The impact of having their lives put on hold is devastating for refugee friends
This week the Independent published a special report looking at the lives of people seeking asylum, who are forced to live in limbo. As they spend years waiting on a decision to be made on their asylum claim, they live in great uncertainty, banned from working, and at risk of exploitation and abuse. These stories echo the harrowing experiences of the friends of JRS who are battling this hostile system, which is founded on suspicion. As they desperately seek to be recognised as refugees, they struggle to survive.
Data shows over 1,200 people seeking asylum currently in the system, have waited more than five years, with 399 more than a decade.
Updated 3 August 2021: ZeroCovidNow@ZeroCovidNow1: Undocumented migrants have faced exceptionally harsh conditions throughout this pandemic while being invisible to much of the media and political class. Hear from one undocumented mother, with a young child, about the challenges of the pandemic. #ZeroCovid#StatusNow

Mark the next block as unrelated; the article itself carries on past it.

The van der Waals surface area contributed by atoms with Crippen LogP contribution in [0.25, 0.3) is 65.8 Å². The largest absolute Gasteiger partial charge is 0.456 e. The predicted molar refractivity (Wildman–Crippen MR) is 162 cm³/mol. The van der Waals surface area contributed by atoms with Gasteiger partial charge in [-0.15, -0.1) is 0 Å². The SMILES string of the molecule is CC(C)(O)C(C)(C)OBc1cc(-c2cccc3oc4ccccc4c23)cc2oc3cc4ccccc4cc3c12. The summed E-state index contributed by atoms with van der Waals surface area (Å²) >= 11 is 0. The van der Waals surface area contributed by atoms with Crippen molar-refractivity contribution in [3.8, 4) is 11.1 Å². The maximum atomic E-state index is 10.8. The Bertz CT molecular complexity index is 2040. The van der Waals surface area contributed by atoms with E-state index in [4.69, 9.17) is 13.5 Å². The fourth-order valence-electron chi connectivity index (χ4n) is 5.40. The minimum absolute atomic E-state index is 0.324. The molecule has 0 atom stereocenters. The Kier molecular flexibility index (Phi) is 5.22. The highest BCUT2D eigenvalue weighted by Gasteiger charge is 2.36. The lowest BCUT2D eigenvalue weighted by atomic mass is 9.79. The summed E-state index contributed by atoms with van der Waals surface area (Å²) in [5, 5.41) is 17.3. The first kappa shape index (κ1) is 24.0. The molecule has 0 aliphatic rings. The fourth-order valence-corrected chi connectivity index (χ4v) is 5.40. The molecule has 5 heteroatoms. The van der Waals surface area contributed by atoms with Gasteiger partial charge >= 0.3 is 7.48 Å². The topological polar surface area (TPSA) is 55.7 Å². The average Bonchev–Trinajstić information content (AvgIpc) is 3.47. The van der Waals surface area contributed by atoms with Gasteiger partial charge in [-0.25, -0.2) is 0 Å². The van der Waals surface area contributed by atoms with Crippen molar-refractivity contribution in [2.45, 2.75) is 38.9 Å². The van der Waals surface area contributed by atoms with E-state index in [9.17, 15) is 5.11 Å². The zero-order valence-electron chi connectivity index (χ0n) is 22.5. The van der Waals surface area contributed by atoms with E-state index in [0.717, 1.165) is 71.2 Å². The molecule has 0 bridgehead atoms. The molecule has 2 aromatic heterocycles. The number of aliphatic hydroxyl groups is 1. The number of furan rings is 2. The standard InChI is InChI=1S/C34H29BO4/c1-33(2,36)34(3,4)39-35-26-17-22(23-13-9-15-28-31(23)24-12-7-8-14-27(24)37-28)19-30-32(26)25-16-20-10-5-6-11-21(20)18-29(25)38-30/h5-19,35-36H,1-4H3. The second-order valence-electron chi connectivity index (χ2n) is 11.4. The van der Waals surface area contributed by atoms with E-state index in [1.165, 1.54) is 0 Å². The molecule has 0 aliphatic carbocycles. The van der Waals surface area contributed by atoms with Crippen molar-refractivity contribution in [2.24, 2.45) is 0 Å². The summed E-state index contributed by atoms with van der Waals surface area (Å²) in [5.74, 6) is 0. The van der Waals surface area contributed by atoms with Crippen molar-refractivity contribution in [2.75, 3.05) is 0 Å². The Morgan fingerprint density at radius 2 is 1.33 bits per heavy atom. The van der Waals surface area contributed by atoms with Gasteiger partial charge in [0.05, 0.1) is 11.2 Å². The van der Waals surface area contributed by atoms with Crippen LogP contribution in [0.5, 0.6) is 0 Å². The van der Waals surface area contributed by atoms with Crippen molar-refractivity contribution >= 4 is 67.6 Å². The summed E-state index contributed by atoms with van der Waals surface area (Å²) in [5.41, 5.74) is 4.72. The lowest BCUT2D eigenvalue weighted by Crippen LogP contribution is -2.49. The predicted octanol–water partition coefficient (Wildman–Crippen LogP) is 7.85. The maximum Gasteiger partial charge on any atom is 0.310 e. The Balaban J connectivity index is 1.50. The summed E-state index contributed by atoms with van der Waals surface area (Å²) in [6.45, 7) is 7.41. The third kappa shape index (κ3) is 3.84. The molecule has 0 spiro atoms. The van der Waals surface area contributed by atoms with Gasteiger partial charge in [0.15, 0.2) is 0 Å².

30 July 2021: Guardian: Home Office failed to put in place system to protect detainees with HIV
High court judge issues ruling after man was denied antiretroviral medication for four days
The Home Office failed to put in place systems to protect detainees with HIV, a high court judge has ruled, after a man was denied lifesaving medication for four days.
The landmark ruling found that in failing to adequately care for people with HIV the Home Office breached article 3 of the European convention of human rights, which protects against inhuman and degrading treatment.
19th July 2021: PRESS RELEASE: Rising Calls for Health and Safety 4 ALL Debate in Parliament today coincides with simultaneous demonstrations